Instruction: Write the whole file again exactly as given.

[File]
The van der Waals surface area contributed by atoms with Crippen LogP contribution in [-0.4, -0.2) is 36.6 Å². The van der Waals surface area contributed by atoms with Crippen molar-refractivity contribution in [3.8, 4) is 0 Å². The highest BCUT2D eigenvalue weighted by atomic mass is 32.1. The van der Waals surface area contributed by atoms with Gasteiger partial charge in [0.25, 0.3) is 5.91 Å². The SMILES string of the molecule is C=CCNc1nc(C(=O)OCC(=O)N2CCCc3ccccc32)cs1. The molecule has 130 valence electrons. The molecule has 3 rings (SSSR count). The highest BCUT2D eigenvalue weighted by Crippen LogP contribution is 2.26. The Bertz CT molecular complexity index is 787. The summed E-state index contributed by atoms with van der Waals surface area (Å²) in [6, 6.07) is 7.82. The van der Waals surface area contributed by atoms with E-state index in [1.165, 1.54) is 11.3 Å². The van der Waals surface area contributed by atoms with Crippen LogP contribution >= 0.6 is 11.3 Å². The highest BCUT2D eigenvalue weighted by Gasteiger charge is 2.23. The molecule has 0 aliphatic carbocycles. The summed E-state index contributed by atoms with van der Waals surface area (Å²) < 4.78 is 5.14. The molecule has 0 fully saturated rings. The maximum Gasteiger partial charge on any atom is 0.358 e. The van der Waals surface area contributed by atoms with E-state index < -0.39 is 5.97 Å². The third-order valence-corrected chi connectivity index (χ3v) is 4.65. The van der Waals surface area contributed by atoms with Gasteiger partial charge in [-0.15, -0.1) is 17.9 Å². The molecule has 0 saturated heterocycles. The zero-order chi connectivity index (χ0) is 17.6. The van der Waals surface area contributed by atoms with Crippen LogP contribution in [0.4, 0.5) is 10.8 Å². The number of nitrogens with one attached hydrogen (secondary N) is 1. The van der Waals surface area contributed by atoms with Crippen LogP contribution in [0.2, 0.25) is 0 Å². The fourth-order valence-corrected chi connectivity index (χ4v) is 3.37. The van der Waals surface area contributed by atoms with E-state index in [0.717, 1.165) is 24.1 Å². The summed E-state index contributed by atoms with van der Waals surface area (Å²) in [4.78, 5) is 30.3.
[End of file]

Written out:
The van der Waals surface area contributed by atoms with Crippen LogP contribution in [-0.4, -0.2) is 36.6 Å². The van der Waals surface area contributed by atoms with Crippen molar-refractivity contribution in [3.8, 4) is 0 Å². The highest BCUT2D eigenvalue weighted by atomic mass is 32.1. The van der Waals surface area contributed by atoms with Gasteiger partial charge in [0.25, 0.3) is 5.91 Å². The SMILES string of the molecule is C=CCNc1nc(C(=O)OCC(=O)N2CCCc3ccccc32)cs1. The molecule has 130 valence electrons. The molecule has 3 rings (SSSR count). The highest BCUT2D eigenvalue weighted by Crippen LogP contribution is 2.26. The Bertz CT molecular complexity index is 787. The summed E-state index contributed by atoms with van der Waals surface area (Å²) in [6, 6.07) is 7.82. The van der Waals surface area contributed by atoms with E-state index in [1.165, 1.54) is 11.3 Å². The van der Waals surface area contributed by atoms with Crippen LogP contribution >= 0.6 is 11.3 Å². The highest BCUT2D eigenvalue weighted by Gasteiger charge is 2.23. The molecule has 0 aliphatic carbocycles. The summed E-state index contributed by atoms with van der Waals surface area (Å²) < 4.78 is 5.14. The molecule has 0 fully saturated rings. The maximum Gasteiger partial charge on any atom is 0.358 e. The van der Waals surface area contributed by atoms with E-state index < -0.39 is 5.97 Å². The third-order valence-corrected chi connectivity index (χ3v) is 4.65. The van der Waals surface area contributed by atoms with Gasteiger partial charge in [-0.15, -0.1) is 17.9 Å². The molecule has 0 saturated heterocycles. The zero-order chi connectivity index (χ0) is 17.6. The van der Waals surface area contributed by atoms with Crippen LogP contribution in [0.4, 0.5) is 10.8 Å². The number of nitrogens with one attached hydrogen (secondary N) is 1. The van der Waals surface area contributed by atoms with Crippen LogP contribution in [0.2, 0.25) is 0 Å². The fourth-order valence-corrected chi connectivity index (χ4v) is 3.37. The van der Waals surface area contributed by atoms with E-state index in [0.717, 1.165) is 24.1 Å². The summed E-state index contributed by atoms with van der Waals surface area (Å²) in [4.78, 5) is 30.3.